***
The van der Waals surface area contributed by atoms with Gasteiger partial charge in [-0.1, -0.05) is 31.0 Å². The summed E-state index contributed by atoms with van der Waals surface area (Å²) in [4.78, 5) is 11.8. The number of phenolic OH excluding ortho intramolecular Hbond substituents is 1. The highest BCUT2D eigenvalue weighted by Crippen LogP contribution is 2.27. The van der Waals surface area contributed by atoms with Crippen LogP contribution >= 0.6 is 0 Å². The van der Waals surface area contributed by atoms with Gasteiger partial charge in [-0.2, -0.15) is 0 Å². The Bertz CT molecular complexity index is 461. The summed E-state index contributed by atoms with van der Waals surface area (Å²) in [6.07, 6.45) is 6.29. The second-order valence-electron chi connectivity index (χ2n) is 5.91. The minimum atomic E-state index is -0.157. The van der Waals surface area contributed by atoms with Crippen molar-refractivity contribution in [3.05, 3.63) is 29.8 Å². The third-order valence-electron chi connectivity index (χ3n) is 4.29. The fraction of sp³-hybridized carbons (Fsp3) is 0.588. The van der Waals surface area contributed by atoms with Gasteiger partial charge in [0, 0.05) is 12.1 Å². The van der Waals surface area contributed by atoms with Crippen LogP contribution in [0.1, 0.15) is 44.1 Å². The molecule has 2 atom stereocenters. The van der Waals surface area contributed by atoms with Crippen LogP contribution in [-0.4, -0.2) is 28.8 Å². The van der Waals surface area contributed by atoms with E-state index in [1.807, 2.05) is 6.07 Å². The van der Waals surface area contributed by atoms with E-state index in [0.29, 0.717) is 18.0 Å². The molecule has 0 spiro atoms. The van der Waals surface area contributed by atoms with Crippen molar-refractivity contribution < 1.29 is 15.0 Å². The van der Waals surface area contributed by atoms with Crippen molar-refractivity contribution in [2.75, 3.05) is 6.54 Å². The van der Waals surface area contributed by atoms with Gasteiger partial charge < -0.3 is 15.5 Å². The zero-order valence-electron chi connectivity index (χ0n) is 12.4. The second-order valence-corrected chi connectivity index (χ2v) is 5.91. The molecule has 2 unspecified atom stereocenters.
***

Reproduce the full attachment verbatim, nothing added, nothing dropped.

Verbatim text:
The van der Waals surface area contributed by atoms with Gasteiger partial charge in [-0.1, -0.05) is 31.0 Å². The summed E-state index contributed by atoms with van der Waals surface area (Å²) in [4.78, 5) is 11.8. The number of phenolic OH excluding ortho intramolecular Hbond substituents is 1. The highest BCUT2D eigenvalue weighted by Crippen LogP contribution is 2.27. The van der Waals surface area contributed by atoms with Crippen LogP contribution >= 0.6 is 0 Å². The van der Waals surface area contributed by atoms with Gasteiger partial charge in [-0.2, -0.15) is 0 Å². The Bertz CT molecular complexity index is 461. The summed E-state index contributed by atoms with van der Waals surface area (Å²) in [6.07, 6.45) is 6.29. The second-order valence-electron chi connectivity index (χ2n) is 5.91. The minimum atomic E-state index is -0.157. The van der Waals surface area contributed by atoms with Crippen molar-refractivity contribution in [3.05, 3.63) is 29.8 Å². The third-order valence-electron chi connectivity index (χ3n) is 4.29. The fraction of sp³-hybridized carbons (Fsp3) is 0.588. The van der Waals surface area contributed by atoms with Gasteiger partial charge in [0, 0.05) is 12.1 Å². The van der Waals surface area contributed by atoms with Crippen LogP contribution in [0.1, 0.15) is 44.1 Å². The molecule has 2 atom stereocenters. The van der Waals surface area contributed by atoms with Crippen LogP contribution in [-0.4, -0.2) is 28.8 Å². The van der Waals surface area contributed by atoms with E-state index in [1.807, 2.05) is 6.07 Å². The van der Waals surface area contributed by atoms with E-state index in [0.29, 0.717) is 18.0 Å². The molecule has 0 spiro atoms. The van der Waals surface area contributed by atoms with Crippen molar-refractivity contribution < 1.29 is 15.0 Å². The van der Waals surface area contributed by atoms with Crippen molar-refractivity contribution in [2.75, 3.05) is 6.54 Å². The van der Waals surface area contributed by atoms with Gasteiger partial charge < -0.3 is 15.5 Å². The zero-order valence-electron chi connectivity index (χ0n) is 12.4. The second-order valence-corrected chi connectivity index (χ2v) is 5.91. The molecule has 2 unspecified atom stereocenters.